Bill Cosby’s legal team is fighting for their embattled client in two courts: the courts of law and public opinion. His lawyers are tasked with trying to salvage the unraveling reputation and net worth of the once-beloved comedian whose support continues to decline, and keeping him out of jail. Monique Pressley, the newest addition to Cosby’s legal defense, defended her client on Good Morning America, according to People.
“There are a thousand-plus pages that are available of Mr. Cosby in his own words, and what we’re seeing so far are headlines that are grabbing one excerpt or two and misinterpreting them.”
While Pressley spoke pages of Cosby’s words that would put his testimony in a fuller context, her colleagues were fighting the release of those pages that would provide that fuller context, according to the New York Times, pointing to a potentially bigger bombshell than what has already been revealed.
Now, his legal team is trying to change the narrative about Cosby as a predatory sex offender to that of simply a promiscuous drug user, saying that Cosby was among many in the 70s to “introduce Quaaludes into their consensual sex life.” In fact, according to Patrick O’Connor, another Cosby attorney, everyone took Quaaludes, according to Time.
As new revelations persist, tales of Cosby’s drug use continue to wreak havoc on the wholesome image of “America’s dad.” As decades-old lines from comedy routines re-emerge in the media, ironically from his comedy album titled, It’s True! It’s True!, friends and colleagues are more surprised by Cosby’s drug use than his extramarital affairs.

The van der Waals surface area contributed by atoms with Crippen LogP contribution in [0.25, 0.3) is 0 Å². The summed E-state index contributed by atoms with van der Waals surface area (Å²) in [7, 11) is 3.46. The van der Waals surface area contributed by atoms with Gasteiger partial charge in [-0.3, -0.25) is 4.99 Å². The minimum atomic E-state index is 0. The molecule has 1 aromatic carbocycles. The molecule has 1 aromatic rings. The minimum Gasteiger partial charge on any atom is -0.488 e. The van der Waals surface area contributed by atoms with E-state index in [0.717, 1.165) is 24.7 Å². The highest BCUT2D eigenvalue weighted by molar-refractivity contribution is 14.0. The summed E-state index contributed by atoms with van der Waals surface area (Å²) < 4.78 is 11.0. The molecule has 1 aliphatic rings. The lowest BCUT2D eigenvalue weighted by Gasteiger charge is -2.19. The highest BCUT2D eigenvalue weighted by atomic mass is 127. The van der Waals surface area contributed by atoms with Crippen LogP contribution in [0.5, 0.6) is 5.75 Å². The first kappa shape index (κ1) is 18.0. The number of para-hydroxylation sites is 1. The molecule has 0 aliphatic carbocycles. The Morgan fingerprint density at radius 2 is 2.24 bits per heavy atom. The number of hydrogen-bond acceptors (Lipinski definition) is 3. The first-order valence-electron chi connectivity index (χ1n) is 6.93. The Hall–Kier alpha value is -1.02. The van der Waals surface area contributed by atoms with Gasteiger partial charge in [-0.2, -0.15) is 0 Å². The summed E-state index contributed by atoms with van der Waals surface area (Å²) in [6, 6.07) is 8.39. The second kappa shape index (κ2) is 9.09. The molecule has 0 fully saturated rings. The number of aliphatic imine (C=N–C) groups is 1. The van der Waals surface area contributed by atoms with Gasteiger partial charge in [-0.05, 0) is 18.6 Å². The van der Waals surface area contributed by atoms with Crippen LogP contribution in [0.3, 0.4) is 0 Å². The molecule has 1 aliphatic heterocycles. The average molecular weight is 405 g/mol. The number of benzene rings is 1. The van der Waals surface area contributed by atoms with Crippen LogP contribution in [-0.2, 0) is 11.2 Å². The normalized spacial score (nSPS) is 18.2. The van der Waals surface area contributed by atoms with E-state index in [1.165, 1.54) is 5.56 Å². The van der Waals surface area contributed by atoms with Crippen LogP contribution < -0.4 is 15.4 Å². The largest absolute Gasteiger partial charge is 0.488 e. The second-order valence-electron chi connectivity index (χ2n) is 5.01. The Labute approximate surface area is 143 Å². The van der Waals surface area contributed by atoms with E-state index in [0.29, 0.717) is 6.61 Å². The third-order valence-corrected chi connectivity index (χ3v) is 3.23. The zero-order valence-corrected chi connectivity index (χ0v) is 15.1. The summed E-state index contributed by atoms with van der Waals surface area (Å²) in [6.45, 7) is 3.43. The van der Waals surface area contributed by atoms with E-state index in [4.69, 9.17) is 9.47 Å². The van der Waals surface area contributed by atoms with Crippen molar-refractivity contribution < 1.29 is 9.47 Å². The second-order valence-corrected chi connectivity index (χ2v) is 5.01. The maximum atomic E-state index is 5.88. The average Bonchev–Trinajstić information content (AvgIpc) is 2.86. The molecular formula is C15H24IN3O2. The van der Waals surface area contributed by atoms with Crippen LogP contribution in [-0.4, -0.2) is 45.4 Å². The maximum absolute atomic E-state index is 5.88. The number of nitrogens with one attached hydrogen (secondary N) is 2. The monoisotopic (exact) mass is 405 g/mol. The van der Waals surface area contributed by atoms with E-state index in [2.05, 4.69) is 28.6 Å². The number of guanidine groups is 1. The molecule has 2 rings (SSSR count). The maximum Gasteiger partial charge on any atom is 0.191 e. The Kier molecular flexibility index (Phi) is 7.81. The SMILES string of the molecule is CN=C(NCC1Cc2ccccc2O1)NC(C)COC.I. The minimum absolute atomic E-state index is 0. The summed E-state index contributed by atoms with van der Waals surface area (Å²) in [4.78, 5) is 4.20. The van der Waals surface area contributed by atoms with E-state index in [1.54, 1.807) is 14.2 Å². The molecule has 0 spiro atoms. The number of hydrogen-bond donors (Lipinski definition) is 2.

Cosby mixed philanthropy and philandering like he mixed his alcohol and Quaaludes, the baby boomers’ Molly, but managed to keep it quiet during his rise to fame. Cosby’s co-star in the 1975 Sidney Poitier flick Let’s Do It Again Jimmie Walker, who calls Cosby “the OJ Simpson of comedy,” confirmed stories that Cosby was a playboy in an interview with Shepard Smith. The Cosby Show cast mate Joseph C. Phillips, who labeled the comedian as a “man with a tremendously flawed character who enjoyed a stellar reputation,” admitted he believes the accusations.
“Bill sleeping around was a ‘fact’ that, like, the air, seemed to just be. You didn’t have to see it or hear it to know that it existed.”
Both, however, denied any knowledge about Bill Cosby’s drug use, drug use he satisfied with seven different prescriptions.
While Bill Cosby maintains he never slipped anyone any drugs without their consent, Quaaludes, the suspected 714 reference in Rick James’ “Super Freak,” were both legal and popular during the time the I Spy actor acknowledges using them. They’ve also become the co-defendant in a never-ending celebrity sex scandal.
Fortunately, Quaaludes are still legal in Mexico with a prescription. If Cosby’s legal situation worsens, he can “pull a Polanski” and cross the border to avoid potential prosecution. Polanski did something similar in the early 80s and still resides in France to this day. Cosby can do the same.
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